Parks need people and people need parks. Yet parks do not have a voice so, together, we must speak up for them. Through the entirety of his tenure as the City of Boston’s chief executive, Mayor Martin J. Walsh has been a dear friend to the parks and the people that love and need them. Boston’s loss is our country’s gain – we wish Secretary Walsh the best in his new role as Secretary of Labor and want to take a moment to express how thankful we are for our work with the Walsh Administration and the City of Boston.

Mayor Walsh has been a valued partner to the parks advocacy community – increasing the Parks Department’s budget every year, and having added not only capital dollars but, most importantly, maintenance support as well. Even as a global pandemic bore down on the City he proposed a strong parks budget, realizing that our greenspaces were vital to the health and resilience of the City and each of its citizens at a time of physical and emotional stress.

After 50 years of working together on a handshake, in 2020 the Friends and the City of Boston signed a formal cooperation agreement (MOA) to enhance the care of the Boston Common, Public Garden and Commonwealth Avenue Mall in January 2020. The Agreement formalized a model and institutionalized a culture of collaboration to deliver innovative parks care with a goal of excellence by matching the stable assets of the public sector with the entrepreneurial flexibility of the private sector through a seamless, institutional partnership.

We look forward to continuing this partnership with Mayor Janey, the City of Boston and Mayoral Administrations for the next 50 years and beyond. Together, the City and the Friends will continue to ensure that these parks remain special places that serve the people of Boston and visitors alike while protecting and enriching these jewels in our City’s public realm for decades to come.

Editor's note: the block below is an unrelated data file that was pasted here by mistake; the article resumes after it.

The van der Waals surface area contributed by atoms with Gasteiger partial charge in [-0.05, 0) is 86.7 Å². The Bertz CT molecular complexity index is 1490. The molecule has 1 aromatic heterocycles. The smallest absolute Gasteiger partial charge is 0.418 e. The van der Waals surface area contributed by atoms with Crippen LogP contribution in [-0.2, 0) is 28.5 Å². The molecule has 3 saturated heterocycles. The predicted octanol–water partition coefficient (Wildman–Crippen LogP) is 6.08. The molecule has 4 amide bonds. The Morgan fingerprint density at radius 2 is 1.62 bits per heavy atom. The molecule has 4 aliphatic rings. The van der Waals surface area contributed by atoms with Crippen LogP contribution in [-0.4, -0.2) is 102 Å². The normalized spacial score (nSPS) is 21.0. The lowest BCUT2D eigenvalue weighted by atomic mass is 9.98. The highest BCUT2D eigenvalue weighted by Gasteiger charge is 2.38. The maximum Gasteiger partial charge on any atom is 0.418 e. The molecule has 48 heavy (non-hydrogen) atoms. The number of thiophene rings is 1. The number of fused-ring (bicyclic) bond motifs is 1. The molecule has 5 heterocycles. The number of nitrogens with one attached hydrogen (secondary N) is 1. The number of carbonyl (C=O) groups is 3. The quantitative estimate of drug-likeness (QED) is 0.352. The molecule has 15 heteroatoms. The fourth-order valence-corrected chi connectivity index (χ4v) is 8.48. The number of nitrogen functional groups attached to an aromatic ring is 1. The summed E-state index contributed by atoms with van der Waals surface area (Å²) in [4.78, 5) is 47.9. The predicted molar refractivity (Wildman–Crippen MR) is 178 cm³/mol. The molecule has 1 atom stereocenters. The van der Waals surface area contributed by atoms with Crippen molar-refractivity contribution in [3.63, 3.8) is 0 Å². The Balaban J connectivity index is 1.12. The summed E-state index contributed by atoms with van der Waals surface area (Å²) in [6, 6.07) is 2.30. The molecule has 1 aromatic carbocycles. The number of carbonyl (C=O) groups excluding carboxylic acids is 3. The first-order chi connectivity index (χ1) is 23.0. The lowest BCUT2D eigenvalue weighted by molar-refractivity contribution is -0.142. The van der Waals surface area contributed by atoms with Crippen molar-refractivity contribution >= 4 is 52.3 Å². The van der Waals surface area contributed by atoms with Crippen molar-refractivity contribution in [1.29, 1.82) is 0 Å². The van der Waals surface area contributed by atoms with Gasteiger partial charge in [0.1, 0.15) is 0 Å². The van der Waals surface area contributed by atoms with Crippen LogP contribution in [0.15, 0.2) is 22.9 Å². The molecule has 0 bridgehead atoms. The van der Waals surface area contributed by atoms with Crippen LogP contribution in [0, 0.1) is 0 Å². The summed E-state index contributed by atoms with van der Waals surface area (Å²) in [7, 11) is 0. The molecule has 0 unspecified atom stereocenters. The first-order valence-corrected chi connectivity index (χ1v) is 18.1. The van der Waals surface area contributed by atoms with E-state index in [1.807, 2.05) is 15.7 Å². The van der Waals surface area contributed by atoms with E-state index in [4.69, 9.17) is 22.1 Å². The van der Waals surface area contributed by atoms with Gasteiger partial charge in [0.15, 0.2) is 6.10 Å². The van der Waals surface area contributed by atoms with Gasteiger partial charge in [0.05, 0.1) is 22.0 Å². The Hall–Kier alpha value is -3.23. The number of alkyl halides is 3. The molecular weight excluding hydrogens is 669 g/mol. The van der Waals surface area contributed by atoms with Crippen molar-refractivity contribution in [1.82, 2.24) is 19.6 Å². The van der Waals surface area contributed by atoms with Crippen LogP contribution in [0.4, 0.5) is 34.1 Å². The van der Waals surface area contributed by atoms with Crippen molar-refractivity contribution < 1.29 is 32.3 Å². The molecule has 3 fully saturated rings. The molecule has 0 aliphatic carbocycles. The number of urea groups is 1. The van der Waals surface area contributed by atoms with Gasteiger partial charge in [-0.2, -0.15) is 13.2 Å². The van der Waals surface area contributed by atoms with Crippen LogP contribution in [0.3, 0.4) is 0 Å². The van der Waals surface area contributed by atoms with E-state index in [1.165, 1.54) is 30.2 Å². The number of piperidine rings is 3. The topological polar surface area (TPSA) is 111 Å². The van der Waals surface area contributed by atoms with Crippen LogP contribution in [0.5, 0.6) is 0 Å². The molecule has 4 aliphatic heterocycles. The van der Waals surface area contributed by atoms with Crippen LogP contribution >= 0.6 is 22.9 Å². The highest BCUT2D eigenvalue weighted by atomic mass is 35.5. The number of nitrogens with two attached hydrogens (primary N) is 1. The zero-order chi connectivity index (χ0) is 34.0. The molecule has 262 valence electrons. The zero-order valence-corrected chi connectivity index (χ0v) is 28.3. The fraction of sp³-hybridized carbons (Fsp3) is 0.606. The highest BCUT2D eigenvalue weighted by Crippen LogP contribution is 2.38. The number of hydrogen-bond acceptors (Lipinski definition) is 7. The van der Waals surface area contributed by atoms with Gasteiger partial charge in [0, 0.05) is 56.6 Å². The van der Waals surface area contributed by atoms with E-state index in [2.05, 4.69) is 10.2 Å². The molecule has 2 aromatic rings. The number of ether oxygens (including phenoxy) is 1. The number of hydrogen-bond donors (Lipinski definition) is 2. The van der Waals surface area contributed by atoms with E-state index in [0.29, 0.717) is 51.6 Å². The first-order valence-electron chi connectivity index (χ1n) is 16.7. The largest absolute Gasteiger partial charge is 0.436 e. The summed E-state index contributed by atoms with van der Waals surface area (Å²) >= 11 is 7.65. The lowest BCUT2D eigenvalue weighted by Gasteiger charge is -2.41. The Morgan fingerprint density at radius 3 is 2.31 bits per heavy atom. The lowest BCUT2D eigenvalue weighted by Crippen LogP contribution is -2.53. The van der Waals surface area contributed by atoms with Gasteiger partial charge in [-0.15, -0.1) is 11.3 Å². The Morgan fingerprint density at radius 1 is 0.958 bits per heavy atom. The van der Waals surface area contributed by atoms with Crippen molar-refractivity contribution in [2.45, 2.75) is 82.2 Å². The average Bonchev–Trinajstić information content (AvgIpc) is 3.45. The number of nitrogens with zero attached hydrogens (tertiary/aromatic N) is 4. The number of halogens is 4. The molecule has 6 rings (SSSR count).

The three parks and other greenspaces throughout our city are places where we commune with nature and connect with one another. These are places that benefit from thoughtful stewardship, lifting up community voices, and centering parks management in shared values like equity, accessibility, and inclusivity. As Mayor Walsh said in his final State of the City address:

“A national study reported in the New York Times named Boston the city best prepared to come back strong from COVID. We made the right decisions in the good times, so Boston has the strength to move forward now…We’re investing more in our parks than any time since the Emerald Necklace was created in the 1800s.”

Parks and other greenspaces will continue to be at the intersection of how we address challenges like climate change and inequality and for coming together in protest or celebration as it relates to the issues of our day. Put simply, parks remind us that we are not alone. They are places that do not charge a price of admission but are where we come together and make some of our most priceless memories.

Whether it’s a new, community-driven master plan for America’s first public park, an urban forest plan for our city, or a moment in time like seeing a friend off to a new position away from the City we all love, the choices we make become reflections of who we are and where we want to go. As Mayor, Walsh always made sure our people and parks were heading in the right direction and towards a brighter future. We have no doubt he will do the same in Washington, DC – our country and its people will be well served by a thoughtful and tenacious leader like Martin J. Walsh. We also know our new Mayor Janey will bring the leadership, vision, and a true love of public spaces to help Boston heal and grow.

Leslie Singleton Adam & Liz Vizza